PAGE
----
CB 7 hosts forum on illegally converted apartments

Due to the increased number of illegally converted apartments popping up around Sunset Park, Community Board 7 held a forum on the dangerous issue at its offices on Monday, March 4.

Representatives from the Department of Buildings, Department of Housing Preservation and Development, the Fifth Avenue Committee, Neighbors Helping Neighbors and the Mayor’s Illegal Occupancy Task Force were on hand to answer questions from concerned residents.

Michael Flowers of the Mayor’s Illegal Occupancy Task Force explained that illegal apartments can be reported by calling 3-1-1. But when inspectors arrive at problem locations, they are not always let in.

“What we found is when a DOB inspector is paired with a firefighter, the rate we get in is 75 percent higher than without. However, we need the Fire Department available for fires,” Flowers explained. “We pick those locations that have the highest safety risks from a citizen’s standpoint.”

Flowers said that when inspectors are refused entry to a residence in question, a warrant process begins. “But you must provide enough evidence,” he said, adding that multiple doorbells or too many cars in the driveway are signs of illegal conversions.

“We make at least two attempts for every complaint that comes in,” said DOB rep Michael Nussbaum.

Nelson Padilla has been living on 59th Street with his family for over 20 years. Although he did not attend the meeting, he told this paper that illegally converted apartments are a problem on his block.

“Sometimes there are 30 people living in a two-family house. If you look up, you will see double beds in the window. Sometimes you have a family of husband, wife and kid in one room. They share the living room and kitchen [with other families] because it’s in the middle,” he explained.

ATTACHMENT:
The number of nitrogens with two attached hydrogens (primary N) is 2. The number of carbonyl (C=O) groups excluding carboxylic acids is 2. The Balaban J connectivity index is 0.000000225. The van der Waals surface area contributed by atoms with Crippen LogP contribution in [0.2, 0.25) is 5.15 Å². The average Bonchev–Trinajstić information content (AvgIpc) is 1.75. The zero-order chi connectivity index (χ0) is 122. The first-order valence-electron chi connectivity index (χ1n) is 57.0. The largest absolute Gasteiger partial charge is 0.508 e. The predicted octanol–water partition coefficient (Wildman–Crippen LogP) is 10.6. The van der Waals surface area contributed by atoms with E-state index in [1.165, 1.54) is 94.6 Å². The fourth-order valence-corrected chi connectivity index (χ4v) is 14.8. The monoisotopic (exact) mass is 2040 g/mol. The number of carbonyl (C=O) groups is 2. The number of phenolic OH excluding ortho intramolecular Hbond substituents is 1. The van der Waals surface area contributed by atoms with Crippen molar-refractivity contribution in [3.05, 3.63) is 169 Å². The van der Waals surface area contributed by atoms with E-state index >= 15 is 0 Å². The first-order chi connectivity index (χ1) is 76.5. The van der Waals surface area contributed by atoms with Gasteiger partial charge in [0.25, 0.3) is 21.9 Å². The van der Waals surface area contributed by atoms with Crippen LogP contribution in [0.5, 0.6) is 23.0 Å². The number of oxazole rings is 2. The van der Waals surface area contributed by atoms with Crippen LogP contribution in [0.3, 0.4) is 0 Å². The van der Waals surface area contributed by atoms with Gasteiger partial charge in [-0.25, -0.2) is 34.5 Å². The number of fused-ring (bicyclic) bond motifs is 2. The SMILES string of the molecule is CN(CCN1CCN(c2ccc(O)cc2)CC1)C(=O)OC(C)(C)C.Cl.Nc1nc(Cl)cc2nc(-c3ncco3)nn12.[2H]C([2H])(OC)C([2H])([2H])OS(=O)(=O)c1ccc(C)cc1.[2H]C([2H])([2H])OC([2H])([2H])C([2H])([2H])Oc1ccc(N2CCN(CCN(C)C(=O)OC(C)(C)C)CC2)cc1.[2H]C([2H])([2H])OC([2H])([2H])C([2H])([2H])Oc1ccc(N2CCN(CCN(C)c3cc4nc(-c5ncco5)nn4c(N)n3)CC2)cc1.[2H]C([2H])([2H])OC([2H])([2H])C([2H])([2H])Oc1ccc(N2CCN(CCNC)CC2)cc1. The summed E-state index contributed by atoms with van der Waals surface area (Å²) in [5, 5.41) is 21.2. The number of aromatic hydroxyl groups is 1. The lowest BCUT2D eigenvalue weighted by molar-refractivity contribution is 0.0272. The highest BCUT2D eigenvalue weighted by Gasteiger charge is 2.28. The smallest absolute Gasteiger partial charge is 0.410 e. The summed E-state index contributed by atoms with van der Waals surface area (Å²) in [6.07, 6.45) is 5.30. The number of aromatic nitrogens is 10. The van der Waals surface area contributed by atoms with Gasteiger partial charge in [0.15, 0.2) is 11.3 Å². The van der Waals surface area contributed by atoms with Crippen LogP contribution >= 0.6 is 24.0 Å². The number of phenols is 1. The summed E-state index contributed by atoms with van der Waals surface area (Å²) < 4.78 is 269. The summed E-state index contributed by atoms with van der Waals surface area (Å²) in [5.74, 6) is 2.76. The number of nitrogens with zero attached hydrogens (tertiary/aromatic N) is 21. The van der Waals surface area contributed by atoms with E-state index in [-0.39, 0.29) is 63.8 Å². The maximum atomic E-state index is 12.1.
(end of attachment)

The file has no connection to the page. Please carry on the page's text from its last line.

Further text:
Padilla added that the crammed apartments are also overcrowding schools and making more garbage. “It’s crazy. There are so many people living in those houses,” he said.

Jackie del Valle of the Fifth Avenue Committee and Neighbors Helping Neighbors, contended, “A lot of this is being done by unscrupulous landlords who are putting profit before safety. Often, the owner is in financial trouble and it may have to do with the availability of resources.”

Fred Xuereb, chair of Community Board 7, said that on his block, 85 percent of the houses are illegal conversions. “There have been landlords who buy a house in the area, but don’t go through the normal banks we go through. They go through the Hong Kong banks,” he said. “I want you to understand that I have questioned the banks. They gut out the house, have it inspected and then three to four months later, they do the conversion.”

Maria Roca, president of Friends of Sunset Park, said that she knows of places where beds are being rented out in 12-hour shifts. “My heart goes out to those people coming here looking for a better life,” she said, adding that this issue is prevalent due to the lack of affordable housing citywide. “They are the ones that end up burned and dead.”

Bob HuDock, a local community activist and architect, agreed. “There is a deplorable lack of affordable housing in the city and architectural professionals are aware of this issue,” he said. “These folks are living in squalor. These are our neighbors. These people are part of our economy. It’s not something that happens in poor neighborhoods, it’s across the entire city.”

For more information visit http://www.nyc.gov/html/dob/downloads/pdf/illegal_conversion_factsheet.pdf.

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